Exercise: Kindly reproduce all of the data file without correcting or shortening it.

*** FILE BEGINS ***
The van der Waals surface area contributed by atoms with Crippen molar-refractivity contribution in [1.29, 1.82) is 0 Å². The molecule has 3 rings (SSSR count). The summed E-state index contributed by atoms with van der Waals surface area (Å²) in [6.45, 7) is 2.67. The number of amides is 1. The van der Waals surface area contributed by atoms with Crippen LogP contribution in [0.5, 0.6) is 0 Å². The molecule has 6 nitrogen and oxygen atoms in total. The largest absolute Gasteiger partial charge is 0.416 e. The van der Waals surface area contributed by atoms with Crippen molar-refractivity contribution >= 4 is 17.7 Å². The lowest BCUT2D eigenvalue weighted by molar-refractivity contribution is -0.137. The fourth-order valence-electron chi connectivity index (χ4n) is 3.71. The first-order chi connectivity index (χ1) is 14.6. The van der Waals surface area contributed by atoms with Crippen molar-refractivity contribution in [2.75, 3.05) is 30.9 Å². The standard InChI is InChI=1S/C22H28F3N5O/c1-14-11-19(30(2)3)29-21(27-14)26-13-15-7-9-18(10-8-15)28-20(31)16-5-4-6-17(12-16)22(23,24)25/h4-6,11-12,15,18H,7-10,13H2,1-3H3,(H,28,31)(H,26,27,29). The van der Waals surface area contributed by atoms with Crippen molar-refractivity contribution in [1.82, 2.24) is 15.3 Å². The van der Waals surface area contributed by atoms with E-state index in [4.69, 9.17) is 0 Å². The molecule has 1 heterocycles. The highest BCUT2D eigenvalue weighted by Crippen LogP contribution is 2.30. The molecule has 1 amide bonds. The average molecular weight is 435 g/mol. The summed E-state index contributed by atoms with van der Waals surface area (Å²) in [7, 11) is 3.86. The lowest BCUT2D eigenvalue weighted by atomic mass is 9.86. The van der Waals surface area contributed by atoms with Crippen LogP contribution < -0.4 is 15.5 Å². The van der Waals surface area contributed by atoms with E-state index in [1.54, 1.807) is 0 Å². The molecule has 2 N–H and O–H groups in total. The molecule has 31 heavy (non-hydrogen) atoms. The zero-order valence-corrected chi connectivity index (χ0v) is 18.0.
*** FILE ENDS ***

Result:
The van der Waals surface area contributed by atoms with Crippen molar-refractivity contribution in [1.29, 1.82) is 0 Å². The molecule has 3 rings (SSSR count). The summed E-state index contributed by atoms with van der Waals surface area (Å²) in [6.45, 7) is 2.67. The number of amides is 1. The van der Waals surface area contributed by atoms with Crippen LogP contribution in [0.5, 0.6) is 0 Å². The molecule has 6 nitrogen and oxygen atoms in total. The largest absolute Gasteiger partial charge is 0.416 e. The van der Waals surface area contributed by atoms with Crippen molar-refractivity contribution >= 4 is 17.7 Å². The lowest BCUT2D eigenvalue weighted by molar-refractivity contribution is -0.137. The fourth-order valence-electron chi connectivity index (χ4n) is 3.71. The first-order chi connectivity index (χ1) is 14.6. The van der Waals surface area contributed by atoms with Crippen molar-refractivity contribution in [2.75, 3.05) is 30.9 Å². The standard InChI is InChI=1S/C22H28F3N5O/c1-14-11-19(30(2)3)29-21(27-14)26-13-15-7-9-18(10-8-15)28-20(31)16-5-4-6-17(12-16)22(23,24)25/h4-6,11-12,15,18H,7-10,13H2,1-3H3,(H,28,31)(H,26,27,29). The van der Waals surface area contributed by atoms with Crippen molar-refractivity contribution in [1.82, 2.24) is 15.3 Å². The van der Waals surface area contributed by atoms with E-state index in [4.69, 9.17) is 0 Å². The molecule has 1 heterocycles. The highest BCUT2D eigenvalue weighted by Crippen LogP contribution is 2.30. The molecule has 1 amide bonds. The average molecular weight is 435 g/mol. The summed E-state index contributed by atoms with van der Waals surface area (Å²) in [7, 11) is 3.86. The lowest BCUT2D eigenvalue weighted by atomic mass is 9.86. The van der Waals surface area contributed by atoms with Crippen LogP contribution < -0.4 is 15.5 Å². The van der Waals surface area contributed by atoms with E-state index in [1.54, 1.807) is 0 Å². The molecule has 2 N–H and O–H groups in total. The molecule has 31 heavy (non-hydrogen) atoms. The zero-order valence-corrected chi connectivity index (χ0v) is 18.0.